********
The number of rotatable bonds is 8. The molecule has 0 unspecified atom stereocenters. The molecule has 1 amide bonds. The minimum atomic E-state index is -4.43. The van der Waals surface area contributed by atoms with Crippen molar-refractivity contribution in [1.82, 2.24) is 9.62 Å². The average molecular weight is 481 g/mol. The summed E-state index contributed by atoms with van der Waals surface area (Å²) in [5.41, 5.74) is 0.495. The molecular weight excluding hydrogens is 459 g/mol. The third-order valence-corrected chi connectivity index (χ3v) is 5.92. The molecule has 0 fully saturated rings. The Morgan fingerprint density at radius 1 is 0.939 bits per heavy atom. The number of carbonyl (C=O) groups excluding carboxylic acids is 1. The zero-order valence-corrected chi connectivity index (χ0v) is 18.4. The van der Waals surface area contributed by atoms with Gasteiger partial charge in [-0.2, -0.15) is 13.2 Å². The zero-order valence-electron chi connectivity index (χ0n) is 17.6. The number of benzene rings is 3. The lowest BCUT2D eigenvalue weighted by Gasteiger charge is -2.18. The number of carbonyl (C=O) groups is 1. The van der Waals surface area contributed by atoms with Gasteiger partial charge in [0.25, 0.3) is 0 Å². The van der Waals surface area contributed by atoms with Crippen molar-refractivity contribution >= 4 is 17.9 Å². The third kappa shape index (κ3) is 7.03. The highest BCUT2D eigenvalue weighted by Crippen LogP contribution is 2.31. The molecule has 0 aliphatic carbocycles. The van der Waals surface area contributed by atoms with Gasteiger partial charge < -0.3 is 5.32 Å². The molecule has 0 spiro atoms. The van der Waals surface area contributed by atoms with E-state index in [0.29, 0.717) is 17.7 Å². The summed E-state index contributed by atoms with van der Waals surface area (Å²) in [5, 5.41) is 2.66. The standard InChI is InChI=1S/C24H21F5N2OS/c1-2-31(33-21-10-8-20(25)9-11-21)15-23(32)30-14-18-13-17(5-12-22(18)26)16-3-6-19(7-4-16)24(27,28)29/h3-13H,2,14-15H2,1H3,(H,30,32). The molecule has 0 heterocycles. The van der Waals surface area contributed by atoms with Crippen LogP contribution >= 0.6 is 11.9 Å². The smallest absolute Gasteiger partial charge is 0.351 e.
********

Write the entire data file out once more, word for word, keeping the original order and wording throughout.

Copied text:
The number of rotatable bonds is 8. The molecule has 0 unspecified atom stereocenters. The molecule has 1 amide bonds. The minimum atomic E-state index is -4.43. The van der Waals surface area contributed by atoms with Crippen molar-refractivity contribution in [1.82, 2.24) is 9.62 Å². The average molecular weight is 481 g/mol. The summed E-state index contributed by atoms with van der Waals surface area (Å²) in [5.41, 5.74) is 0.495. The molecular weight excluding hydrogens is 459 g/mol. The third-order valence-corrected chi connectivity index (χ3v) is 5.92. The molecule has 0 fully saturated rings. The Morgan fingerprint density at radius 1 is 0.939 bits per heavy atom. The number of carbonyl (C=O) groups excluding carboxylic acids is 1. The zero-order valence-corrected chi connectivity index (χ0v) is 18.4. The van der Waals surface area contributed by atoms with Gasteiger partial charge in [-0.2, -0.15) is 13.2 Å². The zero-order valence-electron chi connectivity index (χ0n) is 17.6. The number of benzene rings is 3. The lowest BCUT2D eigenvalue weighted by Gasteiger charge is -2.18. The number of carbonyl (C=O) groups is 1. The van der Waals surface area contributed by atoms with Gasteiger partial charge in [0.25, 0.3) is 0 Å². The van der Waals surface area contributed by atoms with Crippen molar-refractivity contribution >= 4 is 17.9 Å². The third kappa shape index (κ3) is 7.03. The highest BCUT2D eigenvalue weighted by Crippen LogP contribution is 2.31. The molecule has 0 aliphatic carbocycles. The van der Waals surface area contributed by atoms with Gasteiger partial charge < -0.3 is 5.32 Å². The molecule has 0 spiro atoms. The van der Waals surface area contributed by atoms with E-state index in [0.29, 0.717) is 17.7 Å². The summed E-state index contributed by atoms with van der Waals surface area (Å²) in [5, 5.41) is 2.66. The standard InChI is InChI=1S/C24H21F5N2OS/c1-2-31(33-21-10-8-20(25)9-11-21)15-23(32)30-14-18-13-17(5-12-22(18)26)16-3-6-19(7-4-16)24(27,28)29/h3-13H,2,14-15H2,1H3,(H,30,32). The molecule has 0 heterocycles. The van der Waals surface area contributed by atoms with Crippen LogP contribution >= 0.6 is 11.9 Å². The smallest absolute Gasteiger partial charge is 0.351 e.